Beaver lovers unite!
Uh-oh. Looks like our pals over at Team Scoopy are waving their pom-poms for American Idol again.
Boy howdy. Watching that bitchy Englishman, aided by a lurching Foster Brooks in a tousled stripper wig and some careerist bass player who says “dawg” a lot take a grim reaper’s scythe to this week’s short-bus load of aspiring talent may be entertaining … in the same way that pulling wings off a fly is funny. But the show’s larger agenda, the winnowing of contestants down to an elite group of glorified karaoke howlers, each one rubber-stamping the same bankrupt Clive Davis power-ballad aesthetic, is akin to judging a bunch of night-school artists in a “paint like Thomas Kinkade” competition. You may end up with some nifty postcard images of gingerbread cottages, but, in the end, what does it all mean?
Still, as awful as American Idol can be, it ain’t half the train wreck my marriage is. Or was.
Ergo, me showing up at Old Ironsides on Saturday in the guise of a rumpled lecher, trying out a new role as single guy on the prowl, was a bit of a wash. First problem was my pick-up line, “I’m a grumpy old man with a goddamn backache—wanna ease my pain?” OK, so having no posh condominium nearby to invite the target of my carnal desires to visit and examine etchings, I was forced to punt.
Then again, maybe it was the crowd. The first band, Deluxe, a quartet fronted by a charismatically butch singer named Katrina Skalland, brought in a large contingent of women, but they were the kind who look at each other and laugh when you try to talk to them. One large fan, sporting a “Beaver Lover” T-shirt, was chugging from a pitcher of Pabst. “I trust you’ve been following the adventures of Lucky in Jack Elrod’s most excellent Mark Trail strip on the Bee’s comics page,” I half-shouted. She shrugged, then took another long pull from the pitcher. But the music, an energetic power-trio assault that had a post-folkie Violent Femmes on 11 punch, effectively overpowered any awkwardness on my part.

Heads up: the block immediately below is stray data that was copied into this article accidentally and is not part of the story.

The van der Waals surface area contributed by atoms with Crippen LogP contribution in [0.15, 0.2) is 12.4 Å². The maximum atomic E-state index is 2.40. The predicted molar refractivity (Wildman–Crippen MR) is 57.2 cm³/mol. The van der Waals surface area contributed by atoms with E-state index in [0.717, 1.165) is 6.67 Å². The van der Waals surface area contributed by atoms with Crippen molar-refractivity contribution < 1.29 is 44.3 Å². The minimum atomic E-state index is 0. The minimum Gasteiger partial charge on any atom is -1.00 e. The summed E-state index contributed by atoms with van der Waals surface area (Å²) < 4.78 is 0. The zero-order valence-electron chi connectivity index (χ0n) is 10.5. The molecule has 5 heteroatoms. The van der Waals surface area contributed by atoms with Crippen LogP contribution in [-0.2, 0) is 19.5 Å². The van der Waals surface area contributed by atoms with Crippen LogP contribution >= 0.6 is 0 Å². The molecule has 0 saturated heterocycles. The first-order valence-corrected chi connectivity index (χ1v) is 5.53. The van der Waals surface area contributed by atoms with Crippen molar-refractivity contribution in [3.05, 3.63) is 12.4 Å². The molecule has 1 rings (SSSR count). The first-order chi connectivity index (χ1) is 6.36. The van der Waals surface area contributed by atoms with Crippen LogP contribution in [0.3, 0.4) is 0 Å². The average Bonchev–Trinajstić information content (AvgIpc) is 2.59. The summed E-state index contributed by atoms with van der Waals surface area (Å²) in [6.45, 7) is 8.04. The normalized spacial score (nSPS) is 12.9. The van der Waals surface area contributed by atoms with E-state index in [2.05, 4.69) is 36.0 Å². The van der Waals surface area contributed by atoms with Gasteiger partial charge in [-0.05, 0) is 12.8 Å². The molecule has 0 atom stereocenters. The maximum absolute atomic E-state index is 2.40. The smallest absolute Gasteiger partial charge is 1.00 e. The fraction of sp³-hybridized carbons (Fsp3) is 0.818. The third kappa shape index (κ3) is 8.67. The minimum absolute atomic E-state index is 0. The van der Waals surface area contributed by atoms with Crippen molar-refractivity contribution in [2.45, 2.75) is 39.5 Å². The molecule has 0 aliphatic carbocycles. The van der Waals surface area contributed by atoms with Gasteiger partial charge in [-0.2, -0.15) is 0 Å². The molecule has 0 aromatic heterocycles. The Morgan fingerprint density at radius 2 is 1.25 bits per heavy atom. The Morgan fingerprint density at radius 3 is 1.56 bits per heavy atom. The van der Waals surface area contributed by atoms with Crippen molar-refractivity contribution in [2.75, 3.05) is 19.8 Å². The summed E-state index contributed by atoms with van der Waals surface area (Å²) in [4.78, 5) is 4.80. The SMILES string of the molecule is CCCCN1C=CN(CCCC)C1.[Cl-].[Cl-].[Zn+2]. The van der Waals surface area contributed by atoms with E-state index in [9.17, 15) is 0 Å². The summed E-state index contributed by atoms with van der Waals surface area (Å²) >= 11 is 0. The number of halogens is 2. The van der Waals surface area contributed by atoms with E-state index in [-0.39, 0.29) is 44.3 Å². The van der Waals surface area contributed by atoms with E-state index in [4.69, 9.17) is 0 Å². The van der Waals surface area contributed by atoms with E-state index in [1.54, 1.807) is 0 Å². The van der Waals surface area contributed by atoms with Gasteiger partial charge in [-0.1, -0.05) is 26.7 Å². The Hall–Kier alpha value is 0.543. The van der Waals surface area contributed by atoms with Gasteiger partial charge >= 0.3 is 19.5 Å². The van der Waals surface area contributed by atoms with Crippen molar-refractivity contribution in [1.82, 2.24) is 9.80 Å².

Next up were the Bennys, an animated septet that played the sort of bong-friendly hacky-sack reggae popular on many college campuses. The musicianship was tight, and it articulated elements of classic soul, reggae and rock vibes, but the songs themselves seemed unremarkable, and frontman Bobby Martinez didn’t exude the charisma necessary to transform them into something remarkable. “These guys are like a cross between Jack Johnson and Dave Matthews,” a guy behind me remarked. Yep. But they did pull some nice eye candy into the room.
The headliner, Parlour Dames, brought the Deluxe fan base back in. The singer, Dre, is most charismatic. A dreadlocked icon in the Ani DiFranco mold, she nicely holds up her end of the trio’s instrumental load on acoustic guitar, too. Bassist Jacob Israel Chilton evinced virtuosic chops at times, and drummer Brent Wiggans provided a sensitive and never overpowering rhythm bed. A few of the Dames’ songs even had an anthemic quality, and their rapt audience sang every word. Unfortunately, it was a Sapphic celebration that a certain hound couldn’t feel entirely part of, even if he gives that party his full acceptance and support.